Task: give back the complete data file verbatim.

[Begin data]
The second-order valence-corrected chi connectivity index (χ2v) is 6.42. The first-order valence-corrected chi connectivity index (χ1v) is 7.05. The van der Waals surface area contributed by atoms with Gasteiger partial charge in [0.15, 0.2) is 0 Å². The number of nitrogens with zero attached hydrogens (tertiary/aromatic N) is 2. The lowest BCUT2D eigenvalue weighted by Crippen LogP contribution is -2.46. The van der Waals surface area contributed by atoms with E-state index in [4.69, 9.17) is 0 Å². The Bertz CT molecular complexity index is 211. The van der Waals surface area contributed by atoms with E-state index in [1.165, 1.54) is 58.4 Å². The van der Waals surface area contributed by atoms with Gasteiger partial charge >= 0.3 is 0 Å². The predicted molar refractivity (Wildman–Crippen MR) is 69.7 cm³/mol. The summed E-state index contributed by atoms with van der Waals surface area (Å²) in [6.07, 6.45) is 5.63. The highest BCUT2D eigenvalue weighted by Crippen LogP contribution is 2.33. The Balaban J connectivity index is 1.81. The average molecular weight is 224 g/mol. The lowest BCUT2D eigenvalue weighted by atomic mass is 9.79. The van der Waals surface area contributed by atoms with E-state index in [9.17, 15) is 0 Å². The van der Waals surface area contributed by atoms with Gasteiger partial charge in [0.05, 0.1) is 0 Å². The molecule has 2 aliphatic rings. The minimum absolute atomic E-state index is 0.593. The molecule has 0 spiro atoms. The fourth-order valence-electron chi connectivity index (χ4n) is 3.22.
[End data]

The second-order valence-corrected chi connectivity index (χ2v) is 6.42. The first-order valence-corrected chi connectivity index (χ1v) is 7.05. The van der Waals surface area contributed by atoms with Gasteiger partial charge in [0.15, 0.2) is 0 Å². The number of nitrogens with zero attached hydrogens (tertiary/aromatic N) is 2. The lowest BCUT2D eigenvalue weighted by Crippen LogP contribution is -2.46. The van der Waals surface area contributed by atoms with E-state index in [4.69, 9.17) is 0 Å². The Bertz CT molecular complexity index is 211. The van der Waals surface area contributed by atoms with E-state index in [1.165, 1.54) is 58.4 Å². The van der Waals surface area contributed by atoms with Gasteiger partial charge >= 0.3 is 0 Å². The predicted molar refractivity (Wildman–Crippen MR) is 69.7 cm³/mol. The summed E-state index contributed by atoms with van der Waals surface area (Å²) in [6.07, 6.45) is 5.63. The highest BCUT2D eigenvalue weighted by Crippen LogP contribution is 2.33. The Balaban J connectivity index is 1.81. The average molecular weight is 224 g/mol. The lowest BCUT2D eigenvalue weighted by atomic mass is 9.79. The van der Waals surface area contributed by atoms with E-state index in [9.17, 15) is 0 Å². The van der Waals surface area contributed by atoms with Gasteiger partial charge in [0.05, 0.1) is 0 Å². The molecule has 2 aliphatic rings. The minimum absolute atomic E-state index is 0.593. The molecule has 0 spiro atoms. The fourth-order valence-electron chi connectivity index (χ4n) is 3.22.